A first call up for Leicester’s Danny Drinkwater was the standout story when England’s squad for the upcoming friendlies with Germany and the Netherlands was announced.
Drinkwater is 5/2 to play his way in to Roy Hodgson’s squad for Euro 2016, but where does he stand among the box-to-box midfielders available?
Liverpool’s Jordan Henderson and Fabian Delph of Manchester City, 1/10 and 5/2 for selection in Hodgson’s Euro 2016 raiding party respectively, are arguably the most similar players currently in the Three Lions picture.
Comparing the trio on a quintet of statistics pertinent to the box-to-boxer’s craft, it seems the Foxes workhorse is outperforming the latter, but has yet to reach Delph’s levels of effectiveness.
Delph tops every metric: scoring, tackling, intercepting and completing passes in the final third most often and enjoying the greatest success with his distribution in the opposing half.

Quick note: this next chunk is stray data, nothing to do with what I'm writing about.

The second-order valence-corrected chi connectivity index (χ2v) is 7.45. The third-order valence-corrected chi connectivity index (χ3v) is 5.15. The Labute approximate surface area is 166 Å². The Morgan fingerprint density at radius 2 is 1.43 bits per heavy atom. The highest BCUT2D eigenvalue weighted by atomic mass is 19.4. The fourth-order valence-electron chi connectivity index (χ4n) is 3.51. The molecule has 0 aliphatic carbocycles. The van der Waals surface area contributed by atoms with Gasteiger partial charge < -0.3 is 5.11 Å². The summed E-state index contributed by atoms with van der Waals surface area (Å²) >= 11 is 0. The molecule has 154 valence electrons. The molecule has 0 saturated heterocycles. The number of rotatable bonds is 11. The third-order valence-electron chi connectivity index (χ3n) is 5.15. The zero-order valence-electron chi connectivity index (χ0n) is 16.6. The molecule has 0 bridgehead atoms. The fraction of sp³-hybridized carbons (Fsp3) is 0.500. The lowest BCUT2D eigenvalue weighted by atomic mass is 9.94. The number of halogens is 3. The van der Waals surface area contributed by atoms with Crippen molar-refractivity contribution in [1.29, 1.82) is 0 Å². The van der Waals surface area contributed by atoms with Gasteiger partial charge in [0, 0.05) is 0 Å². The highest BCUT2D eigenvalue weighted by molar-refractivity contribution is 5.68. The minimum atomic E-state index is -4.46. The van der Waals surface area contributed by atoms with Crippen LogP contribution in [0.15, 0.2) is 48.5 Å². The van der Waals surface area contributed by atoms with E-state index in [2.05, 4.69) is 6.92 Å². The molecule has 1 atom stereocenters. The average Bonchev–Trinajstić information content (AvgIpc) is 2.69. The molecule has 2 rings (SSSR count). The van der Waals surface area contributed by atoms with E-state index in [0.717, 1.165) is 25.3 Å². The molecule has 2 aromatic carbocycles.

Arriving with well-timed runs to score is part of the box-to-box midfielder archetype and is the area news.bwin examined in which Drinkwater performs least well.
He averages more than double the minutes-per-goal ratio of next-least prolific Henderson, a lack of threat that is unlikely to enamor the England manager.
Normally a certain degree of Delph’s dominance of the numbers might be attributed to the fact that he plays for one of the Premier League’s powerhouses.
This year, however, it is Drinkwater’s stats, rather than those of Delph that should be experiencing the boost of playing for the division’s best team.
Further commending the former Aston Villa man is the fact that his influential performances have come despite injuries laying waste to his attempts to hit the ground running in his first campaign at the Etihad.
Expected back from an Achilles tendon mishap in early April, he should arguably head Hodgson’s box-to-box hierarchy if fit.
Drinkwater, by contrast, still needs to up his game and in particular his goal scoring, if he wishes to supplant the former Aston Villa ace.